The International Congresses of Mathematicians (ICMs) take place every four years at different locations around the globe. They are the largest regular gatherings of mathematicians from all nations (the 2014 congress in Seoul attracted over 5,000 delegates from 122 countries), and provide a forum for the award of one of the premier prizes in mathematics: the Fields medal. However, as much as the assembled mathematicians may like to pretend that these gatherings transcend politics, they have always been coloured by world events.
A picture from the zeroeth ICM in Chicago, 1893.
The ICMs have their origin at the end of the nineteenth century, at a time when improved communications and transport connections, as well as a period of relative peace over much of Europe, led to a great expansion in international scientific activities (where "international" usually meant just Europe and North America). A very small conference, often termed the "zeroeth ICM", took place in Chicago in 1893, but the first truly international gathering of mathematicians was that held in Zurich in 1897, attended by around 240 delegates from 16 countries – rather modest when compared to more recent ICMs, but evidently successful enough that further congresses were planned.
The 1897 congress was followed in 1900 by a second, held this time in Paris, alongside the many other conferences and exhibitions that were being staged there to mark the new century. A noteworthy feature of the Paris ICM was a lecture given by the respected German mathematician David Hilbert, in which he outlined a series of problems that he thought ought to be tackled by mathematicians in the coming decades. Hilbert's problems went on to shape a great deal of twentieth-century mathematical research; just three remain entirely unresolved (see here for an example of one of the problems).
Following the Paris congress, a four-yearly pattern was established for the ICMs, and so the next one was held in Heidelberg in 1904. It is here that we begin to see clearly some of the political tensions that would shape the later conduct of the congresses: whereas a large number of German mathematicians had attended the Paris ICM, the Heidelberg congress saw comparatively few French delegates – defeat in the Franco-Prussian war of 1870-1 was still a rather raw memory for some. Overall, however, the 1904 congress had the largest attendance yet (almost 400). At the end of the nineteenth century, Germany had been a popular place for people to study mathematics, and it seems that many mathematicians from abroad had relished the excuse to go back.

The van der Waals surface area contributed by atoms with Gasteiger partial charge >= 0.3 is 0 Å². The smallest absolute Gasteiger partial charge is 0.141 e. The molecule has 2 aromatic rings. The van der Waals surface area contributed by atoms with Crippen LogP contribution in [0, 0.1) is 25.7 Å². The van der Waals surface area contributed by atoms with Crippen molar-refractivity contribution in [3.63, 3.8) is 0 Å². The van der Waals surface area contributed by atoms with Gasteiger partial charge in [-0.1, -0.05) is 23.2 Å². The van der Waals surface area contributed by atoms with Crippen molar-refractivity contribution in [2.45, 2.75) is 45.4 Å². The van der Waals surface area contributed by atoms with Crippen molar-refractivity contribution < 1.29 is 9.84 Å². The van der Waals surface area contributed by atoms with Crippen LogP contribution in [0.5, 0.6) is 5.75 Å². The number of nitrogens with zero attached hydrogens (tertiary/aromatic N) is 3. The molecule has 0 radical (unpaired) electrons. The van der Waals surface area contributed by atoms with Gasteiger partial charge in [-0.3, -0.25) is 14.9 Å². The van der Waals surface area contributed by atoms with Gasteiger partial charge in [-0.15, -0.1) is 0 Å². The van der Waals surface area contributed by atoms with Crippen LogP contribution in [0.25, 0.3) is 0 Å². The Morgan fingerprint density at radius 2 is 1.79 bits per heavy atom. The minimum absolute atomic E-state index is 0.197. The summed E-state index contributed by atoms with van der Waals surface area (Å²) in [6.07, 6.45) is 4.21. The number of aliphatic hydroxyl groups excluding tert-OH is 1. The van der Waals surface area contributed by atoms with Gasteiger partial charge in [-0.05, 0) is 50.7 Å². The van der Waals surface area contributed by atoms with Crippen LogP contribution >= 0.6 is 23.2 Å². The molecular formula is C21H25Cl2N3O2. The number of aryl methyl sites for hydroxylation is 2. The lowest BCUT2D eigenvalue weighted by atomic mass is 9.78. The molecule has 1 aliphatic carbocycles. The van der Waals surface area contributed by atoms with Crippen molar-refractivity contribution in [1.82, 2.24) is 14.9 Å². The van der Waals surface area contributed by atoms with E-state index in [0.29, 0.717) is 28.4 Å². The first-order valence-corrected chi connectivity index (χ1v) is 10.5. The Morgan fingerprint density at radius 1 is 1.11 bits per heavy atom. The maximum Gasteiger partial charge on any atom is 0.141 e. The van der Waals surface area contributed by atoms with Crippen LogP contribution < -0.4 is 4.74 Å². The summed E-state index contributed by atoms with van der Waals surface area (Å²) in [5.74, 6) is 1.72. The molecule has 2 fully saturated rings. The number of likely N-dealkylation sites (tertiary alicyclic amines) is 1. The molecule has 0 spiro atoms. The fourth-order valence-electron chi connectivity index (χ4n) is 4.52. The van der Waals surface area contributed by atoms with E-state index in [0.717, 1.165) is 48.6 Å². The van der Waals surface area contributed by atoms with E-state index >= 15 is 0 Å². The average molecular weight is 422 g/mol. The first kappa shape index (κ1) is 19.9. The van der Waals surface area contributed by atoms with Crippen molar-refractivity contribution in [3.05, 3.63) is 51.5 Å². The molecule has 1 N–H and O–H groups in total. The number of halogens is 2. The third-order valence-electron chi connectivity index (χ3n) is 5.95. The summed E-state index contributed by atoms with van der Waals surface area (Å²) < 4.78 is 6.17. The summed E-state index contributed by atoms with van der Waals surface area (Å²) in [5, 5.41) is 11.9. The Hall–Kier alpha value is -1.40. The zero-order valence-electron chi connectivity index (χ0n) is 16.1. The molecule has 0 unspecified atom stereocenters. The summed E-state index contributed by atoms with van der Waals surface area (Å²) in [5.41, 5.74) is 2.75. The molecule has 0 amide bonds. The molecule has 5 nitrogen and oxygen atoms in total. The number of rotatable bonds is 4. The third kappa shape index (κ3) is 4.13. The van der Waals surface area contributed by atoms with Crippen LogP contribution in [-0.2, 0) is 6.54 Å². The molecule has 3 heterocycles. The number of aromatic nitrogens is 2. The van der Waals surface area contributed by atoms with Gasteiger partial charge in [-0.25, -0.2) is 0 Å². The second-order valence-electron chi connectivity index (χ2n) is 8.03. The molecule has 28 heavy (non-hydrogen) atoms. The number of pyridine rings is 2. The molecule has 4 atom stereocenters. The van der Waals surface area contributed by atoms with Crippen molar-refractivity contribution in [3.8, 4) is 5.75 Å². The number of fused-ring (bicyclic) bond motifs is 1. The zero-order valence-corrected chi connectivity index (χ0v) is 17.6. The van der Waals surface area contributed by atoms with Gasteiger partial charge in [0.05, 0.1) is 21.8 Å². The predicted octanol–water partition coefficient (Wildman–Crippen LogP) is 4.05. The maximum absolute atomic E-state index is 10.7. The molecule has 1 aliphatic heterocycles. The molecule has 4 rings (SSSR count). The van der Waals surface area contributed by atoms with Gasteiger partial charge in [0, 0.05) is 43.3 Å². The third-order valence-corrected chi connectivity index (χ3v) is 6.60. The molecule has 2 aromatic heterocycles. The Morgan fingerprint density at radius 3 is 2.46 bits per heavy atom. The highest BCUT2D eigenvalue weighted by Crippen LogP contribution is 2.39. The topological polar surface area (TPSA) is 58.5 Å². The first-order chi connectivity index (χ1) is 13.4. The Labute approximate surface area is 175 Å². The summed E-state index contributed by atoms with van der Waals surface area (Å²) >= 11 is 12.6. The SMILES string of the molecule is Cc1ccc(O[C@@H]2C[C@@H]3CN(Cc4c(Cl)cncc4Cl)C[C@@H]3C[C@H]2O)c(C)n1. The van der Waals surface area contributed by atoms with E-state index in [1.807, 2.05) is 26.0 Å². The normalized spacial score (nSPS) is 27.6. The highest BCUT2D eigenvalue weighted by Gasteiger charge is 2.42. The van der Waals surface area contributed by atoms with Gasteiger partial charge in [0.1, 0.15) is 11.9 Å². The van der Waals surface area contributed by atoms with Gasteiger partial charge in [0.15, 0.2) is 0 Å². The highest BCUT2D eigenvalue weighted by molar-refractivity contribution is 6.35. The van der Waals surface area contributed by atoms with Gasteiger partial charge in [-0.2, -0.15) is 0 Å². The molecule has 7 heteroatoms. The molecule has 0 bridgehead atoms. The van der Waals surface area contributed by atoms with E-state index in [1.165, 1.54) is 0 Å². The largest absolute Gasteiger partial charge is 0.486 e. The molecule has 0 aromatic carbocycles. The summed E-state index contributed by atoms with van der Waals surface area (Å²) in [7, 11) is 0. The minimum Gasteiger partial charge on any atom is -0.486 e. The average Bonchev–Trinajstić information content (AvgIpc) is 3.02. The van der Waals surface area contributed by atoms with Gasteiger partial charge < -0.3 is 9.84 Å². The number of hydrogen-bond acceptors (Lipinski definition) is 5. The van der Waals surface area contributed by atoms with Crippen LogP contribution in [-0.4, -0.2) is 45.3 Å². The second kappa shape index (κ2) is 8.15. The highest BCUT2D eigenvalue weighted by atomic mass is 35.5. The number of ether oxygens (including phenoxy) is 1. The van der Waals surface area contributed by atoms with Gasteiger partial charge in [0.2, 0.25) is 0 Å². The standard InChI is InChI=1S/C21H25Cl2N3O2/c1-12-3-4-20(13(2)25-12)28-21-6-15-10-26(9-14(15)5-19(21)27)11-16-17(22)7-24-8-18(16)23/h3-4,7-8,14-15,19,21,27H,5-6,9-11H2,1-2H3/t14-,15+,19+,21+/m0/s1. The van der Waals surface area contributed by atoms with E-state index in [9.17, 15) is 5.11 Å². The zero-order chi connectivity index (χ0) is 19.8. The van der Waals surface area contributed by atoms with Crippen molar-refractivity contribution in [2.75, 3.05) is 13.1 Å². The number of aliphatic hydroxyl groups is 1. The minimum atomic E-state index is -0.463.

With three successful congresses having been held, the ICMs had become well established, and further meetings were held in Rome in 1908, and then in Cambridge in 1912. At the latter, it was agreed that the next congress would take place in Stockholm, however it proved impossible to hold an ICM in the war-torn Europe of 1916.
Between the wars
After the end of the First World War, the mathematicians of Western Europe realised that something ought to be done to help to rebuild their discipline and its international networks. To this end, an International Mathematical Union (IMU) was formed, one of whose immediate tasks was to re-establish the ICMs by staging one in 1920.
The 1932 ICM in Zurich.
However, Stockholm was not to be the venue. The leading members of the IMU, many of whom hailed from the Western European countries that had been particularly devastated by the war – France and Belgium, for example – chose instead to make a bold statement by selecting Strasbourg: a French city that had been incorporated into Germany following the Franco-Prussian War, and that had just been returned to France by the Treaty of Versailles. In fact, more than this, and despite strong protests from such figures as the English mathematician G. H. Hardy, all mathematicians from Germany and her wartime allies were barred from attending the congress – it was a founding principle of the IMU that Germany should never again be allowed to participate in international mathematical activities.